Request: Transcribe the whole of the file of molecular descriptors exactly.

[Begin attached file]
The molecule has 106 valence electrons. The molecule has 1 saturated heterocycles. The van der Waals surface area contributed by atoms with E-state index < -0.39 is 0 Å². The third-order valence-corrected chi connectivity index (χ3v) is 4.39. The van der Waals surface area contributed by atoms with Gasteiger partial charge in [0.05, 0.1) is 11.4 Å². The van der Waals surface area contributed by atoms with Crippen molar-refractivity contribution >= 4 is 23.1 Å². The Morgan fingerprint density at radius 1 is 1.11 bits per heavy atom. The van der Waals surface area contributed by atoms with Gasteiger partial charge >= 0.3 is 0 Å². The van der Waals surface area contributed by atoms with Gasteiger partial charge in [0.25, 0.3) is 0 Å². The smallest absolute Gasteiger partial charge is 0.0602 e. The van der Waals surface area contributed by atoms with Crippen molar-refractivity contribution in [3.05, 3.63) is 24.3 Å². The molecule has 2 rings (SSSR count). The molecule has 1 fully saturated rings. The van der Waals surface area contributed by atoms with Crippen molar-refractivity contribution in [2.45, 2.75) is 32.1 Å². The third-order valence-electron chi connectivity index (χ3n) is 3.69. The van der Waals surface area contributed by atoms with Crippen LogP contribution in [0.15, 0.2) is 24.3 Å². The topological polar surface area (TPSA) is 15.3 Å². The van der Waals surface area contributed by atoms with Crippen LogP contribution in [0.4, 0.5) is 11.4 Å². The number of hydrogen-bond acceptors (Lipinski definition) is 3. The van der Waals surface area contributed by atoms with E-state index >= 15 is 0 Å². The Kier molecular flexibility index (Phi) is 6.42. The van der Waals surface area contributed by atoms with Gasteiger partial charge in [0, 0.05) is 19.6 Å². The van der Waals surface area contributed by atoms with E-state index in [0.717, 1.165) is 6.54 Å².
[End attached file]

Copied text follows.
The molecule has 106 valence electrons. The molecule has 1 saturated heterocycles. The van der Waals surface area contributed by atoms with E-state index < -0.39 is 0 Å². The third-order valence-corrected chi connectivity index (χ3v) is 4.39. The van der Waals surface area contributed by atoms with Gasteiger partial charge in [0.05, 0.1) is 11.4 Å². The van der Waals surface area contributed by atoms with Crippen molar-refractivity contribution >= 4 is 23.1 Å². The Morgan fingerprint density at radius 1 is 1.11 bits per heavy atom. The van der Waals surface area contributed by atoms with Gasteiger partial charge >= 0.3 is 0 Å². The van der Waals surface area contributed by atoms with Gasteiger partial charge in [0.25, 0.3) is 0 Å². The smallest absolute Gasteiger partial charge is 0.0602 e. The van der Waals surface area contributed by atoms with Crippen molar-refractivity contribution in [3.05, 3.63) is 24.3 Å². The molecule has 2 rings (SSSR count). The molecule has 1 fully saturated rings. The van der Waals surface area contributed by atoms with Crippen molar-refractivity contribution in [2.45, 2.75) is 32.1 Å². The third-order valence-electron chi connectivity index (χ3n) is 3.69. The van der Waals surface area contributed by atoms with Crippen LogP contribution in [0.15, 0.2) is 24.3 Å². The topological polar surface area (TPSA) is 15.3 Å². The van der Waals surface area contributed by atoms with Crippen LogP contribution in [0.4, 0.5) is 11.4 Å². The number of hydrogen-bond acceptors (Lipinski definition) is 3. The van der Waals surface area contributed by atoms with E-state index >= 15 is 0 Å². The Kier molecular flexibility index (Phi) is 6.42. The van der Waals surface area contributed by atoms with Gasteiger partial charge in [0, 0.05) is 19.6 Å². The van der Waals surface area contributed by atoms with E-state index in [0.717, 1.165) is 6.54 Å².